Justice and Pie

28 08 2009

“These are a few of my favorite things…”
– The Sound of Music

“I just figured, if I was going to change the world, I’d do it with cookies.”
– Stranger than Fiction

Check out the Justice Pie Project, an initiative put together by a family in Barrio, Ontario.  They have spent the summer compiling pie recipes and statistics on slavery and trafficking.  And last week, they had a celebration of Justice Pie Day.  In spite of a power outage, they baked 18 pies, raised $300 for the International Justice Mission, and educated their neighbors about slavery.  And along the way they enjoyed fellowship, community, games, and a potluck dinner.

a strawberry rhubarb pie baked for the Justice Pie Project

a strawberry rhubarb pie baked for the Justice Pie Project

What an inspiring (and delicious) example of what the church can be!

I am a Modern-Day Abolitionist…

27 08 2009

Or at least, I’m trying to be. Here’s how I got started:

During my first semester of college, I took a life-changing and perspective-transforming class called “Political Science 47H: Ethics, Morality, Individual, Liberty, and the Law.” The class had the best reading list of any I’ve ever taken: Mountains Beyond Mountains, Blink, Life on the Color Line, Hiroshima, and Disposable People. The last book — Disposable People by Kevin Bales — combines facts and statistics with moving stories to paint a picture of modern-day slavery across the globe.

Up until that point, I — like most people, I imagine — thought of slavery as something in the past: a great injustice but one which had disappeared more than a century ago. But reading the book, I thought: “This must end. What can I do?”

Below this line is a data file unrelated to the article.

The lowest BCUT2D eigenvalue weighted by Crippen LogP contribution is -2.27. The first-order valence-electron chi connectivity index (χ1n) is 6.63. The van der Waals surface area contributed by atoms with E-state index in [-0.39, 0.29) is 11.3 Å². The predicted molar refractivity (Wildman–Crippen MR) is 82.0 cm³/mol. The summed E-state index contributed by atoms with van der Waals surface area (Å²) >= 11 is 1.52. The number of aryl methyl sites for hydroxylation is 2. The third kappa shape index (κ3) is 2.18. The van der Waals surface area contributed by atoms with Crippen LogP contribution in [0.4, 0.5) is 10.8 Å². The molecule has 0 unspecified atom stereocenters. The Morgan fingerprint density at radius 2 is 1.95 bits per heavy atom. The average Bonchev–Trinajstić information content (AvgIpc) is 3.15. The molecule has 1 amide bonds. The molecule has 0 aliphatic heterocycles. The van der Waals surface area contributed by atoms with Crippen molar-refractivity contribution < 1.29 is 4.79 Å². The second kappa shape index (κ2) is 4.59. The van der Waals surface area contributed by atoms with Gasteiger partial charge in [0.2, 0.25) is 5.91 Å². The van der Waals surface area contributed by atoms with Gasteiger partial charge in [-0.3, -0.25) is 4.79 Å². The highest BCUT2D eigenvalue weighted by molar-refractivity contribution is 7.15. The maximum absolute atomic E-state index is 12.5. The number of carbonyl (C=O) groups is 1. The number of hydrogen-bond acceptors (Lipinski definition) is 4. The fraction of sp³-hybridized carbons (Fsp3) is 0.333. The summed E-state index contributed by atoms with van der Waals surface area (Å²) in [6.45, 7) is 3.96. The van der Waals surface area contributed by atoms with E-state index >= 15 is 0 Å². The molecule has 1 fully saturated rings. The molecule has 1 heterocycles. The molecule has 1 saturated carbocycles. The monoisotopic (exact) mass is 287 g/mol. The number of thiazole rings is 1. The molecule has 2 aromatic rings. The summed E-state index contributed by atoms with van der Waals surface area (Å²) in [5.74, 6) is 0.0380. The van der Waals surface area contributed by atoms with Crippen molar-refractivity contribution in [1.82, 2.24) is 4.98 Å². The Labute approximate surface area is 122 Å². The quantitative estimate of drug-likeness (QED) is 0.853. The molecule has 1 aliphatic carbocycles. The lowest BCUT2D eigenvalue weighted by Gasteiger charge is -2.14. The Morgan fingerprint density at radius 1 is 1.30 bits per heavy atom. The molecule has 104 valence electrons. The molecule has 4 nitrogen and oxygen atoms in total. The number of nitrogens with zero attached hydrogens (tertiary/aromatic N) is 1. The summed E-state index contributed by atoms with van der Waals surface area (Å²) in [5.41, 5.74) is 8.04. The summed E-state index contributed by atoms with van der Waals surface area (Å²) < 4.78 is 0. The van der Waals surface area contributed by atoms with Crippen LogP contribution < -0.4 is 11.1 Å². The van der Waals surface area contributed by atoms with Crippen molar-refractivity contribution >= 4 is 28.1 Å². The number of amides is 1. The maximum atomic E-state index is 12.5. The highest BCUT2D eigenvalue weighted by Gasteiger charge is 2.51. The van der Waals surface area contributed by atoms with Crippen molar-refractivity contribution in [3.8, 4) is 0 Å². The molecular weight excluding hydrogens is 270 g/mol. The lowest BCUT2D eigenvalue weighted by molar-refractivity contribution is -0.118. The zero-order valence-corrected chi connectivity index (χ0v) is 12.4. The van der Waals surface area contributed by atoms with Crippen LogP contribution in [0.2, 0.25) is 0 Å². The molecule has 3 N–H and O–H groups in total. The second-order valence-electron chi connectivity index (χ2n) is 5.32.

The first step, as any anti-slavery site will tell you, is to educate yourself. Read the facts. Learn the statistics. For this issue especially, which all too often exists as an ugly truth hidden behind everyday life, knowledge really is power.

The next step, for me, came when we moved to Atlanta last month. Unfortunately, slavery is not something that happens “over there.” It’s here. It’s a horrendous problem — and it’s all around us. According to Street GRACE, between 200 and 300 young girls are trafficked each month in Georgia alone. The average age of child sexual exploitation appears to be 14, but girls as young as 10 and 11 have been exploited.

So what to do with these facts? I’ve been educating myself, making inquiries about how I can volunteer, and will keep you posted with any opportunities that arise. For starters, here is a brief compilation of resources that I have discovered thus far (I’ll try to add more as I hear of them):

Resources, Facts, Articles, Documentaries:
Disposable People by Kevin Bales
Stolen Childhoods
Hidden in Plain View: The Commercial Sexual Exploitation of Girls in Atlanta
Not for Sale
Slavery Map
Safe House: an article from Creative Loafing
National Human Trafficking Resource Center
At the End of Slavery

Organizations (Atlanta):
Innocence Atlanta
Juvenile Justice Fund
Street GRACE
Wellspring Living
Circle of Friends

Organizations (National/International):
Free the Slaves
Anti-Slavery International
International Justice Mission
Not for Sale Campaign
Free 2 Work
Shared Hope International
Stop the Traffik
Faith Alliance Against Slavery and Trafficking
Coalition to Abolish Slavery and Trafficking: Los Angeles
Children of the Night

Do you twitter?
Innocence Atlanta
Not For Sale
International Justice Mission

What about Facebook?
Street GRACE
Innocence Atlanta
PAST Atlanta
International Justice Mission